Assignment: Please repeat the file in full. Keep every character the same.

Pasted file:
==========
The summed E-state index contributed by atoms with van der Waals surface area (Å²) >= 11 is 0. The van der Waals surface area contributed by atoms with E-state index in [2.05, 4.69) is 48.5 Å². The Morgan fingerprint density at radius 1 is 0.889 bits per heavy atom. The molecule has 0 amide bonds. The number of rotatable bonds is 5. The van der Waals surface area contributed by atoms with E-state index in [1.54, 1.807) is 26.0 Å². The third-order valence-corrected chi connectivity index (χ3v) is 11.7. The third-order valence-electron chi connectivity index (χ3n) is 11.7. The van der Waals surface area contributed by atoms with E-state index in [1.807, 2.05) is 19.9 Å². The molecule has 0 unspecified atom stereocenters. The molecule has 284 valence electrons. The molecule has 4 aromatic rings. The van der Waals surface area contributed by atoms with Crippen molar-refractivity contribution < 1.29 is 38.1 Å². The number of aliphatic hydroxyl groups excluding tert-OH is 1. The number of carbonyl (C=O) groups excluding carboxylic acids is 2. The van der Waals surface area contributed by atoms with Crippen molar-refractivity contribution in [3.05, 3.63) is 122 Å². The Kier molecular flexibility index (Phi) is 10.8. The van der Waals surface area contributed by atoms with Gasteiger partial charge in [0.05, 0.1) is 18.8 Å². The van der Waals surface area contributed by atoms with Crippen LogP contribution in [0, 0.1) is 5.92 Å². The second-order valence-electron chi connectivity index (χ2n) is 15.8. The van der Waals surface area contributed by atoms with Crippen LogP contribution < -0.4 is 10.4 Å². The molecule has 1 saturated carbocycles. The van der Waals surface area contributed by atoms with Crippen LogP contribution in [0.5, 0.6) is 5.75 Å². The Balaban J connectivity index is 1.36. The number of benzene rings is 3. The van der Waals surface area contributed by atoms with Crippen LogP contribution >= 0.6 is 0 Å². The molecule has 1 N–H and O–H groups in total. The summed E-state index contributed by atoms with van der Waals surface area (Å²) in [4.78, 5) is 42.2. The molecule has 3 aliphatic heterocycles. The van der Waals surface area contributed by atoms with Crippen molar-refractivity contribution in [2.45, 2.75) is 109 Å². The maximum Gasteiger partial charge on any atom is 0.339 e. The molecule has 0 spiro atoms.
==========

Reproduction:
The summed E-state index contributed by atoms with van der Waals surface area (Å²) >= 11 is 0. The van der Waals surface area contributed by atoms with E-state index in [2.05, 4.69) is 48.5 Å². The Morgan fingerprint density at radius 1 is 0.889 bits per heavy atom. The molecule has 0 amide bonds. The number of rotatable bonds is 5. The van der Waals surface area contributed by atoms with E-state index in [1.54, 1.807) is 26.0 Å². The third-order valence-corrected chi connectivity index (χ3v) is 11.7. The third-order valence-electron chi connectivity index (χ3n) is 11.7. The van der Waals surface area contributed by atoms with E-state index in [1.807, 2.05) is 19.9 Å². The molecule has 0 unspecified atom stereocenters. The molecule has 284 valence electrons. The molecule has 4 aromatic rings. The van der Waals surface area contributed by atoms with Crippen molar-refractivity contribution < 1.29 is 38.1 Å². The number of aliphatic hydroxyl groups excluding tert-OH is 1. The number of carbonyl (C=O) groups excluding carboxylic acids is 2. The van der Waals surface area contributed by atoms with Crippen molar-refractivity contribution in [3.05, 3.63) is 122 Å². The Kier molecular flexibility index (Phi) is 10.8. The van der Waals surface area contributed by atoms with Gasteiger partial charge in [0.05, 0.1) is 18.8 Å². The van der Waals surface area contributed by atoms with Crippen LogP contribution in [0, 0.1) is 5.92 Å². The second-order valence-electron chi connectivity index (χ2n) is 15.8. The van der Waals surface area contributed by atoms with Crippen LogP contribution < -0.4 is 10.4 Å². The molecule has 1 saturated carbocycles. The van der Waals surface area contributed by atoms with Crippen LogP contribution in [0.5, 0.6) is 5.75 Å². The Balaban J connectivity index is 1.36. The number of benzene rings is 3. The van der Waals surface area contributed by atoms with Crippen LogP contribution >= 0.6 is 0 Å². The molecule has 1 N–H and O–H groups in total. The summed E-state index contributed by atoms with van der Waals surface area (Å²) in [4.78, 5) is 42.2. The molecule has 3 aliphatic heterocycles. The van der Waals surface area contributed by atoms with Crippen molar-refractivity contribution in [2.45, 2.75) is 109 Å². The maximum Gasteiger partial charge on any atom is 0.339 e. The molecule has 0 spiro atoms.